Politics and Government

Rochester City Council member expelled from meeting

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Rochester City Council Member Molly Dennis was asked to leave a city council meeting Monday night after repeatedly veering from the council’s meeting agenda.
City of Rochester

Updated: 11:35 a.m.

Rochester City Council Member Molly Dennis was asked to leave a city council meeting Monday night after repeatedly veering from the council’s meeting agenda. 

Dennis is allowed to attend subsequent meetings, according to City Attorney Michael Spindler-Krage.

The expulsion is another episode in a long conflict between Dennis, the Council and city staff that resulted in the Council censuring her in 2023. 

Dennis was asked to leave during a planned discussion about how the city collects unpaid parking tickets. 

Dennis suggested that it’s illegal to dismiss parking tickets, which city staff interjected to say is false. Under narrow circumstances, tickets can be dismissed.  

Discussion became heated, with Dennis interrupting City Council President Brooke Carlson and Spindler-Krage. Dennis was asked to stay on the agenda item: how to handle old, unpaid tickets. 

“My question is, ‘How does the city track the dismissal of tickets when the staff or an elected official, or somebody for whatever reason dismisses a ticket?’” said Dennis. 

Carlson called several points of order, but Dennis continued. 

“Enough. I said ‘point of order’ several times,” said Carlson. “You’re not following our rules. Please do. This is it, Council Member Dennis.”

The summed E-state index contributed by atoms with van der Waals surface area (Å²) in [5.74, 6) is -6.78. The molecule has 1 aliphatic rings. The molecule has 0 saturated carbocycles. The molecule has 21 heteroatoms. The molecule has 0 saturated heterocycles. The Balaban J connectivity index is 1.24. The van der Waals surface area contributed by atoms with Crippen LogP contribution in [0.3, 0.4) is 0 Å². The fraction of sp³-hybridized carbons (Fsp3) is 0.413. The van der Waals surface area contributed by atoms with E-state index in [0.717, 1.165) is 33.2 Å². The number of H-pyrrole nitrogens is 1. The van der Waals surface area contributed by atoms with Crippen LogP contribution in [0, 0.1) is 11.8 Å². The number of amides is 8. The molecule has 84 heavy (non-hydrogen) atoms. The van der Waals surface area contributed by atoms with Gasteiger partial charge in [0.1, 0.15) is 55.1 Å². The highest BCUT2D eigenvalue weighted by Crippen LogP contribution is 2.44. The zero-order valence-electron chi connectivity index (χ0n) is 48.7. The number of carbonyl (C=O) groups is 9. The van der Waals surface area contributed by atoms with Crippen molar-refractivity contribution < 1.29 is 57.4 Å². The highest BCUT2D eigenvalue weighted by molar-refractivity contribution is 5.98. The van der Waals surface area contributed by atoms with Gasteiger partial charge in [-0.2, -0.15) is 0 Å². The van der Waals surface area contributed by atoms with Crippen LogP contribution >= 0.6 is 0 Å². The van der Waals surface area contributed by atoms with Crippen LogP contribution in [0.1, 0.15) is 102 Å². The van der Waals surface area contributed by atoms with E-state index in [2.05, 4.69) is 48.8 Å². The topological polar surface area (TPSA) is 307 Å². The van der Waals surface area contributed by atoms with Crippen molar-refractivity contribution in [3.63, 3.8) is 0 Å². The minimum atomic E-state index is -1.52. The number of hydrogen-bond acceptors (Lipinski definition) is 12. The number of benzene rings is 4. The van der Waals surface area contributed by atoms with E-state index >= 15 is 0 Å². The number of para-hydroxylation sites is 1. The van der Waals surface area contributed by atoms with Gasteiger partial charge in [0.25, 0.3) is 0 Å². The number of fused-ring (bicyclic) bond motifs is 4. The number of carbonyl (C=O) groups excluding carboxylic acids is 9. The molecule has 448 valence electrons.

City staff said that Dennis’ questions weren’t relevant to the conversation, and Carlson told her to leave. 

“I will leave,” Dennis said. “But I feel targeted.”

Ongoing tension

Strife between Dennis, the Council and city staff has been going on for nearly four years. 

In 2023, the Council issued an unprecedented censure against Dennis for what they described as intimidating physical behaviors and unfounded allegations against council members and staff. For the remainder of 2023, Dennis was barred from in-person meetings with city staff, among other things. 

Those restrictions have now expired. But Dennis is suing the city for discrimination, arguing her behaviors are related to the symptoms of attention deficit disorder. 

A federal judge is currently weighing the city’s request to dismiss the suit. 

“As an oversight body, the City Council needs to help prevent possible cronyism,” Dennis said.

“I believe my question last night, asking for transparency, was not only reasonable and germane, but essential for public trust. Residents have the right to know why certain tickets are dismissed and by who. Transparency is trust. Keeping a record of tickets, paid or dismissed, is basic government accountability.”

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